“It took longer than expected,” says Derek Eder, of repurposing the platform in Chicago. Derek Eder co-founded the civic hacking group Open City, which got Chicago Councilmatic up and running, and founded DataMade, which is a partner on NYC Councilmatic.

In addition to not being familiar with the code base, Eder points out that significant differences in the way Chicago and Philadelphia’s city councils work necessitated extra features. Eder says the Chicago City Council can go through 1,000 pieces of legislation per meeting. He and Forest Gregg, a colleague at both Open City and DataMade, decided to automatically tag items as routine or non-routine, to make it easier for visitors to find their way to things of interest.

Eder and Gregg launched the platform in Chicago in June 2013, on the National Day of Civic Hacking. That month, Eder wrote a guest post for the Sunlight Foundation inviting hackers from other cities interested in doing something similar to get in touch. It was also on a list of suggested projects to tackle during a replication marathon that took place earlier this year.

It still took two years to get it up and running in New York City. This is not to slight the work that Eder, Gregg, Moore, and others have put into the NYC Councilmatic platform—and as mentioned before, it does include new features and an updated user-experience—but to draw attention to the challenge of putting out high-quality replications, even when the creators and developers along the way have the best, open-source intentions. Moore says the project would have moved faster, and that Councilmatic would have more features, if they had had more financial support.

NYC Councilmatic now runs on the Open Civic Data (OCD) standard. The Open Civic Data project, an initiative to make open data sets more consistent across organizations, didn’t even exist until late last year. Now that it does, Moore says getting Councilmatic up and running in other cities will be much easier.

“If a city started publishing in OCD tomorrow,” he tells Civicist, “we could have them up on Councilmatic…in under a month.”

Would Councilmatic be easier to replicate in other cities if it scooted a bit further into govtech territory? If, for example, Moore and co. sold the platform to governments instead of hosting it as a nonprofit organization?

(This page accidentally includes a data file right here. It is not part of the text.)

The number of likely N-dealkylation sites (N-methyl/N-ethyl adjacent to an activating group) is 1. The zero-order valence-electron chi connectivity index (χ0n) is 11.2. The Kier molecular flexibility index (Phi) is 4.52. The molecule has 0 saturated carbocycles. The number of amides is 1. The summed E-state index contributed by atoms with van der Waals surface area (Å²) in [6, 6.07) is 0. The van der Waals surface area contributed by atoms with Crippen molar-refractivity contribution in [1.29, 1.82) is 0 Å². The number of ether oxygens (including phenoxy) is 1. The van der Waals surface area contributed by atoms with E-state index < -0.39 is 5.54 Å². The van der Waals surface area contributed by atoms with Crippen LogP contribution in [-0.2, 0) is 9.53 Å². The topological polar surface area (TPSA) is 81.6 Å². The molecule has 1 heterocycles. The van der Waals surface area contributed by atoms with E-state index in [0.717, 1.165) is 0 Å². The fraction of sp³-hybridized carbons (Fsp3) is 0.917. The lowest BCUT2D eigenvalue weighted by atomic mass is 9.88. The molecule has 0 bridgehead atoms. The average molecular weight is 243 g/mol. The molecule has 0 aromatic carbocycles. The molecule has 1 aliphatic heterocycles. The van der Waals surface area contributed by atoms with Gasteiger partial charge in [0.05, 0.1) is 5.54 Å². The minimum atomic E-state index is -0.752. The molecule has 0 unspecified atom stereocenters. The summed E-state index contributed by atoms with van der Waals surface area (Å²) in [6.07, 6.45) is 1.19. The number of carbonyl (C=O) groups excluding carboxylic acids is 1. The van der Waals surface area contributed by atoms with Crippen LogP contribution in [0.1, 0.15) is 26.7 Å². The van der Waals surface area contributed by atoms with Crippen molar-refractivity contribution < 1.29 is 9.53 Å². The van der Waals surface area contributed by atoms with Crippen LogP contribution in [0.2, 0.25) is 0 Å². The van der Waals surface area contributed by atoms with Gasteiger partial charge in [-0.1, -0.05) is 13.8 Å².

“A nonprofit aura makes people participate in ways,” says Moore. “So we’re willing to host those conversations on our pages whereas on government websites, that might get too risky or controversial.”

But, Moore points out, the influence of sites like Councilmatic can be seen in government technology. For example, the bill status bar that Moore designed for OpenCongress is now a feature of Congress.gov. Moore says they were also the first site to highlight most-viewed bills, and Congress.gov now does the same.

Examples of communities organically congregating around issues of shared concern are harder to find on Councilmatic than on OpenCongress, perhaps because they haven’t been marketed or presented as engagement tools. Moore points out that NYC Councilmatic is the first to spend resources on filling out a public comment program: reaching out to local groups and inviting them to comment on legislation; partnering with the text-messaging platform HeartGov to further spread the word; etc.

And if the platforms are driving civic engagement offline—increased attendance at City Council meetings, for example—it’s hard to prove.

As for what’s next, Mjumbe Poe and Derek Eder are planning on updating Philadelphia and Chicago Councilmatic respectively to include the changes in NYC Councilmatic, which Poe reiterated is a “major departure” from what came before.

Moore has ambitious goals for getting the platform into more cities around the country. He says he’s looking for funders to help fortify the public comment program in New York City and looking for national open data funders to help spread Councilmatic nationwide. Lucky for him, there’s no shortage of fields to plow: “There’s 20,000 municipalities in the U.S.,” he tells Civicist, “and right now nearly all of their legislative portals are a pain point.”